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Monday, 1 June 2015

A turn for the verse: poetry in medical education

Giskin Day spoke on poetry in medical education during the 6th International Symposium on Poetry and Medicine held in London on 22nd May 2015.  

 In her talk, she described initiatives in her own teaching for enhancing reflection and resilience – two qualities that are ‘trending’ in medical education. She also put the case for a third ‘R’: resonance. 

Listen to the talk by Giskin Day on poetry in medical education

Giskin Day said: "Medical education is well known for having a very crowded, fact-driven
Giskin Day
curriculum. Making space for the humanities, including poetry, often is an uphill struggle. Even so, medical schools around the world are realising that reading and writing poetry can develop important skills".

She added "Where reflection requires the distancing mechanism of a mirror, and resilience requires a degree of emotional hardening, resonance unites the rational and emotional in a state of responsive consonance. As a clinical skill, we need to insist on the importance of understanding and developing aurality alongside medicine’s traditional ocular-centricism. 
It is the attentive, empathic listener who establishes resonance with his or her patients. But resonance is also about setting other strings aquiver. Poetry challenges detachment and unites reason, memory and imagination. This allows us to make a strong case for its inclusion in medical education as an intellectual, creative and practical pursuit."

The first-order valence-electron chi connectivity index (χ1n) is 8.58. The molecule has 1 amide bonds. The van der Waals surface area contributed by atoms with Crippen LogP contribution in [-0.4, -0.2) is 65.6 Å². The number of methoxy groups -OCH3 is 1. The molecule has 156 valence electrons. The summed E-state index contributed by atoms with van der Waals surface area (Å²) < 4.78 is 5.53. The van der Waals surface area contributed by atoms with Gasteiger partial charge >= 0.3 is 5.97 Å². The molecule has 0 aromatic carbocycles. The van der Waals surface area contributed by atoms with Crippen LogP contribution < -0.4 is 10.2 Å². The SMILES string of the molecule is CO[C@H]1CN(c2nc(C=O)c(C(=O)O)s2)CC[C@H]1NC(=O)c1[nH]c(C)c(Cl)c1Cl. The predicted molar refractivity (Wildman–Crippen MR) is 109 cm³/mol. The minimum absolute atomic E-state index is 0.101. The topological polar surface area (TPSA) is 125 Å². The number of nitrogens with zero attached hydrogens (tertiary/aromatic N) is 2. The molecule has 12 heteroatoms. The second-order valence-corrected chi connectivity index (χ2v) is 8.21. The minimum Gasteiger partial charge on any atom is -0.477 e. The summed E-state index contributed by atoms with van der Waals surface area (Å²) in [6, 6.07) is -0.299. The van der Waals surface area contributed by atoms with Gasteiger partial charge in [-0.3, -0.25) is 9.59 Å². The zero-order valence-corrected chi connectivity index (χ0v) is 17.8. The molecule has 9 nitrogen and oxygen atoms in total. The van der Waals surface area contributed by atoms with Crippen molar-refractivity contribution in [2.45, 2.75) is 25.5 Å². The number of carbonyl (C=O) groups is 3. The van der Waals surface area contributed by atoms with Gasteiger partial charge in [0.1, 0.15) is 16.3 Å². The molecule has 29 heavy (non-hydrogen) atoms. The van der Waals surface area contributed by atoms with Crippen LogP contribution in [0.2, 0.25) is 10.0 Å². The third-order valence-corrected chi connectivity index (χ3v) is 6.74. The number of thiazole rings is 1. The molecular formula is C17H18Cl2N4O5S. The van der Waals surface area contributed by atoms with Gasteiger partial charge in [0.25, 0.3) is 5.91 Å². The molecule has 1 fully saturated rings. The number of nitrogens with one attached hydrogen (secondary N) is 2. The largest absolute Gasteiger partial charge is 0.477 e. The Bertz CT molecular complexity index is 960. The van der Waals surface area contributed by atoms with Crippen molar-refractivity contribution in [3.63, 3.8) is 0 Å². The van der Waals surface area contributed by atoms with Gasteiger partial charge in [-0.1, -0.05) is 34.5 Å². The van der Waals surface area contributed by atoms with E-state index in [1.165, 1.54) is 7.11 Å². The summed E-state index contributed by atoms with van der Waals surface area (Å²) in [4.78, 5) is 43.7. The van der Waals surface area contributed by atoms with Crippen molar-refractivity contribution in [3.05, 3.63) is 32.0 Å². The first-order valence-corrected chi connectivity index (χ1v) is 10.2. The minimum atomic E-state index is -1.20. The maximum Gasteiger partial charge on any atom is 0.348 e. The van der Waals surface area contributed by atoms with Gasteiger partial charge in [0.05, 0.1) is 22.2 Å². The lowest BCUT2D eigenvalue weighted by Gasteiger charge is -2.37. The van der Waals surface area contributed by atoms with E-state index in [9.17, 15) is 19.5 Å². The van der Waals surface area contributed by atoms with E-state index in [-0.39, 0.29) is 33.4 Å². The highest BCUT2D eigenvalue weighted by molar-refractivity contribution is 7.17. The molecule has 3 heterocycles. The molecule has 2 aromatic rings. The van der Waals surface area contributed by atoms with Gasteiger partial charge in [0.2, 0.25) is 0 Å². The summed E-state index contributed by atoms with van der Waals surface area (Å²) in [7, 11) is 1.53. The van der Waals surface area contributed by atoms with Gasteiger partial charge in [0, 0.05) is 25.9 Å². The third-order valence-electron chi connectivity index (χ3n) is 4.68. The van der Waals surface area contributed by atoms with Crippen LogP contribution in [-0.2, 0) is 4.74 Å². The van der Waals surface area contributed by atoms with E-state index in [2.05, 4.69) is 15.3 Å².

Giskin Day trained as a botanist in South Africa before falling in love with a British species and moving to London. After five years at the Science Museum she moved next door to Imperial College London. She coordinates some 30 College-wide courses in the humanities and teaches science communication and medical humanities. Giskin is an unofficial ambassador for the humanities in the Medical School and frequently is called upon to suggest resuscitation techniques for lifeless teaching workshops. 

She completed an MSc in Science Communication and an MA in Literature and Medicine from King's College, and might soon embark on a PhD on the rhetoric of gratitude in healthcare. She is possibly the only person to have themed her application for senior fellowship of the Higher Education Academy around medical poetry. Imperial is awarding her a President’s medal for outstanding contribution to teaching excellence.

The Symposium was held to mark the announcement of the winners of the 2015 Hippocrates Prize for Poetry and Medicine.

The Hippocrates Prize is an annual award with a closing date of 31st January 2016 for the 2016 Hippocrates Prize. 

See more about entering for the 2016 Hippocrates Prize.

With a 1st prize of £5000 for the winning poem in the Open International category of

£5,000, £5000 for the 1st Prize in the NHS category, and £500 for the Young Poets Award the Hippocrates Prize is one of the highest value poetry awards in the world for a single poem. In its first 5 years, the Hippocrates Prize has attracted over 6000 entries from 61 countries, from the Americas to Fiji and Finland to Australasia.  

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